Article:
How much do you know about Federico García Lorca? My answer to that question has changed dramatically since I completed the second half of my Spanish Literature and Cinema course here in Barcelona. In order to get quickly to the meat of this week’s post, I will try to summarize the parts of Lorca’s story that are most closely tied to my project.
- Lorca was born in Granada, Spain, in 1898.
- He was a poet, a playwright, and a creator in every sense of the word.
- He was heavily involved and influential in the surrealist movement in Spain.
- He was executed (assassinated) at the beginning of the Spanish Civil War.
- He was gay.
- He was (probably) deeply in love with Salvador Dalí.
- Dalí consistently rejected Lorca’s sexual advances.
- In 1929, Dalí and famed Spanish writer and director Luis Buñuel wrote and produced the surrealist film Un chien andalou (warning: jarring and surreal in every sense of the word).
- The film was fraught with subliminal and overt messages of repressed sexual desire, religious guilt, and death.
- Lorca assumed this film was a jab at him and his unreciprocated sexual advances toward Dalí.
- In that same year (1929), Lorca wrote the ‘script’ to a movie–Viaje a la luna--that he would never see filmed. It is presumed that this script was a direct response to Un chien andalou.
- 90 years later, my Literature and Cinema professor assigned us a project to bring Lorca’s script to life.
Now, our professor warned us that Lorca’s script would be difficult to adapt for a plethora of reasons. It reads like a poem; a series of 75 moving images that when put together tell a surreal, plotless story about sexual desire, disgust, confusion, and repression.
I did my best. I tried to put myself in the mind of Lorca, who was surely experiencing romantic, sexual, and emotional turmoil due to a combination of the unrequited love of Dalí and the oppressive homophobia of 1920’s Spain. (Reminder that he was executed by fascist forces who described him as a “socialist” who engaged in “homosexual and abnormal practices”).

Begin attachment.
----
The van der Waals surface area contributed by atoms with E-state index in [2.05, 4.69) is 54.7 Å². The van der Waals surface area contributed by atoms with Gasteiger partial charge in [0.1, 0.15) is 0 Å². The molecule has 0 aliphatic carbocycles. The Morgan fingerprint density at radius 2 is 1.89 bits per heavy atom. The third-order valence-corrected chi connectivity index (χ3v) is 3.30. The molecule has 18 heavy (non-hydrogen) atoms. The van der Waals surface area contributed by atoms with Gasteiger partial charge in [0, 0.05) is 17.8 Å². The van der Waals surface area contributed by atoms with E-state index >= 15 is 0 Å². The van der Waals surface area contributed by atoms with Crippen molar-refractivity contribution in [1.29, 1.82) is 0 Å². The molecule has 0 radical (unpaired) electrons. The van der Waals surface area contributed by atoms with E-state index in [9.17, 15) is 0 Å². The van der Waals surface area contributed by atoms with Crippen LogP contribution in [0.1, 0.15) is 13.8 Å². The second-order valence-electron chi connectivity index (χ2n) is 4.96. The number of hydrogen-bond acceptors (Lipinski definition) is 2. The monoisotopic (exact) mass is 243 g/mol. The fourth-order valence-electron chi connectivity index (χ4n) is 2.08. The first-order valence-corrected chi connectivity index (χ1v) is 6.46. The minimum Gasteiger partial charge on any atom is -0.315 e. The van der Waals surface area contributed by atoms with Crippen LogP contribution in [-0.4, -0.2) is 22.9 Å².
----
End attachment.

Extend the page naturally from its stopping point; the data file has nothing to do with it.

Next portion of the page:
So with this context in mind, please enjoy my interpretation of Federico García Lorca’s Viaje a la luna. I think I would like to edit it further in the future (as it turns out, I really enjoy doing multimedia work!), but below you will find the version that I submitted for grading and had to share in our last class meeting of the semester! I tried to keep it PG, but if you read the original script, you’ll see how that proved difficult. I also tried to pay homage to some of the techniques and motifs used in Un chien andalou (you’ll see the similarities if you decide to watch both). This has been my most ambitious one-woman-show to date and is by no means a polished piece of work, so please please please share whatever feedback you have! I love engaging with my readers (and this week, my viewers!). Enjoy!
(content warning: internalized homophobia, implied sexual intimacy)
- 1 año antes = 1 year earlier
- el prometido = the fiancé
- 6 meses antes = 6 months earlier
- la misma noche = that night
- viaje a la luna = trip to the moon
- ¿la quiero? = do I want her?
- ¡arrepiéntete! = repent!
- socorro = help
- felicidades = congratulations
- Sr y Sra = Mr. and Mrs.